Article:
What are the themes in the novel? How can the piece of work be considered diaspora writing?

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Noelle Thompson eNotes educator| Certified Educator

The main themes in this novel are both friendship and ancestry.  In regards to friendship, Raheen and Karim grow up as good friends.  In fact, they treat each other more like twins than simple children whose parents are best friends.  When Raheen goes away to college, she experiences some resentment from Karim and doesn't understand why.  Raheen eventually learns that her own father stopped courting Karim's mother long ago only because she was a Bengali.  This is enough to repel Karim, but only for a time.  Raheen reacts to her father's issues, eventually forgives her father.  The story ends happily with Raheen and Karim together. 

This leads us perfectly into the theme of conflicting ancestries.  As you can see, it is ancestry that almost separates Raheen and Karim.  Karim reacts violently in learning the real reason why their two parent sets are only "best friends" and why Karim's mother isn't actually married to Raheen's father.  (No wonder the two felt like twins!)  The answer is ancestry and class.  It wasn't acceptable for Raheen's father to marry a Bengali woman; therefore, Karim's mother was out of the running.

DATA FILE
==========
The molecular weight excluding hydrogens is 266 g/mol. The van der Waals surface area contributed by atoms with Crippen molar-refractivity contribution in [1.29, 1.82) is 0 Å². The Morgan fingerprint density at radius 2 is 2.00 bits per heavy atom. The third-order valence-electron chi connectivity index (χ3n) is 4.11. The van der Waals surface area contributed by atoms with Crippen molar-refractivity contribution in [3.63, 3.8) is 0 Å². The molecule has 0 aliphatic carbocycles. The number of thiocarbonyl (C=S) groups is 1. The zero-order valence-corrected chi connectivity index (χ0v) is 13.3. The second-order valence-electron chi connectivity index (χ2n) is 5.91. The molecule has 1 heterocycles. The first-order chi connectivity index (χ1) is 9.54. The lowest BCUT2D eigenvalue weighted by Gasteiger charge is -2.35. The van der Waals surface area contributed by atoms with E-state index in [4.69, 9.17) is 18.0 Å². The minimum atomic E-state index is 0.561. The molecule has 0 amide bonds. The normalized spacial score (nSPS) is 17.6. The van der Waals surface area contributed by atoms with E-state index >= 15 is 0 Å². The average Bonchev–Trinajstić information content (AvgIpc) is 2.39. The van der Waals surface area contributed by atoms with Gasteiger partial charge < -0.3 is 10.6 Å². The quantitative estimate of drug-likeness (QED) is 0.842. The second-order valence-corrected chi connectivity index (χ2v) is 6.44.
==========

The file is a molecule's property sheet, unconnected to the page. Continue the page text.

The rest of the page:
A diaspora ... is a scattered population with a common origin in a smaller geographic area.

In this regard, this could certainly be considered a piece of diaspora writing!  Note the theme of separation with ancestry and class!  There is a common origin here with Karim's mother and Raheen's father, but a reaction that scatters them because of Karim's mother's Bengali heritage.

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